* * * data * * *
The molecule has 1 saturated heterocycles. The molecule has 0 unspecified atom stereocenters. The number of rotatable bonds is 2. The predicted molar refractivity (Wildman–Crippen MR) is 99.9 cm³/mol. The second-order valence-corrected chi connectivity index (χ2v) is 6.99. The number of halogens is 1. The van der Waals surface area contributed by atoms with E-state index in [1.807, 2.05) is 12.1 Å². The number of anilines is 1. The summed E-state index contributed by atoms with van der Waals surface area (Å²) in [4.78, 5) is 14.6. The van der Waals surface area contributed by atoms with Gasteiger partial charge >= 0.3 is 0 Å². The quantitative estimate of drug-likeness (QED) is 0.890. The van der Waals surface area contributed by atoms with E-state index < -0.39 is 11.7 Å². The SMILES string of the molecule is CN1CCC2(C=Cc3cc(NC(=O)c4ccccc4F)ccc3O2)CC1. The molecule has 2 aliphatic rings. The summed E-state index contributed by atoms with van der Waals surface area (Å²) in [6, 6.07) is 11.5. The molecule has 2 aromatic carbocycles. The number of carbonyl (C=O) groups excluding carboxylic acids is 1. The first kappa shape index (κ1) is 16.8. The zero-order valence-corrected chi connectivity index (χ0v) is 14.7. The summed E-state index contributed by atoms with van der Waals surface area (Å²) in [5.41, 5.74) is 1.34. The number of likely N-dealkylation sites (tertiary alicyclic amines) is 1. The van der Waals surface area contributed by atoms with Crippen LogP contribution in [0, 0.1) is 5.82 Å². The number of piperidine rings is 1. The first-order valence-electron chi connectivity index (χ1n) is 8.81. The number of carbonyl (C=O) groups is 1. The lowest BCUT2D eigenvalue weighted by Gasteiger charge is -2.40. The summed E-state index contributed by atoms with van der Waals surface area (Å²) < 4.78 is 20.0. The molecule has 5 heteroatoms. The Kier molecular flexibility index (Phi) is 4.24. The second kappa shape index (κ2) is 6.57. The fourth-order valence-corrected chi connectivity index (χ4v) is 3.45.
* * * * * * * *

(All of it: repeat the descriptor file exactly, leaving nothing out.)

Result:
The molecule has 1 saturated heterocycles. The molecule has 0 unspecified atom stereocenters. The number of rotatable bonds is 2. The predicted molar refractivity (Wildman–Crippen MR) is 99.9 cm³/mol. The second-order valence-corrected chi connectivity index (χ2v) is 6.99. The number of halogens is 1. The van der Waals surface area contributed by atoms with E-state index in [1.807, 2.05) is 12.1 Å². The number of anilines is 1. The summed E-state index contributed by atoms with van der Waals surface area (Å²) in [4.78, 5) is 14.6. The van der Waals surface area contributed by atoms with Gasteiger partial charge >= 0.3 is 0 Å². The quantitative estimate of drug-likeness (QED) is 0.890. The van der Waals surface area contributed by atoms with E-state index < -0.39 is 11.7 Å². The SMILES string of the molecule is CN1CCC2(C=Cc3cc(NC(=O)c4ccccc4F)ccc3O2)CC1. The molecule has 2 aliphatic rings. The summed E-state index contributed by atoms with van der Waals surface area (Å²) in [6, 6.07) is 11.5. The molecule has 2 aromatic carbocycles. The number of carbonyl (C=O) groups excluding carboxylic acids is 1. The first kappa shape index (κ1) is 16.8. The zero-order valence-corrected chi connectivity index (χ0v) is 14.7. The summed E-state index contributed by atoms with van der Waals surface area (Å²) in [5.41, 5.74) is 1.34. The number of likely N-dealkylation sites (tertiary alicyclic amines) is 1. The van der Waals surface area contributed by atoms with Crippen LogP contribution in [0, 0.1) is 5.82 Å². The number of piperidine rings is 1. The first-order valence-electron chi connectivity index (χ1n) is 8.81. The number of carbonyl (C=O) groups is 1. The lowest BCUT2D eigenvalue weighted by Gasteiger charge is -2.40. The summed E-state index contributed by atoms with van der Waals surface area (Å²) < 4.78 is 20.0. The molecule has 5 heteroatoms. The Kier molecular flexibility index (Phi) is 4.24. The second kappa shape index (κ2) is 6.57. The fourth-order valence-corrected chi connectivity index (χ4v) is 3.45.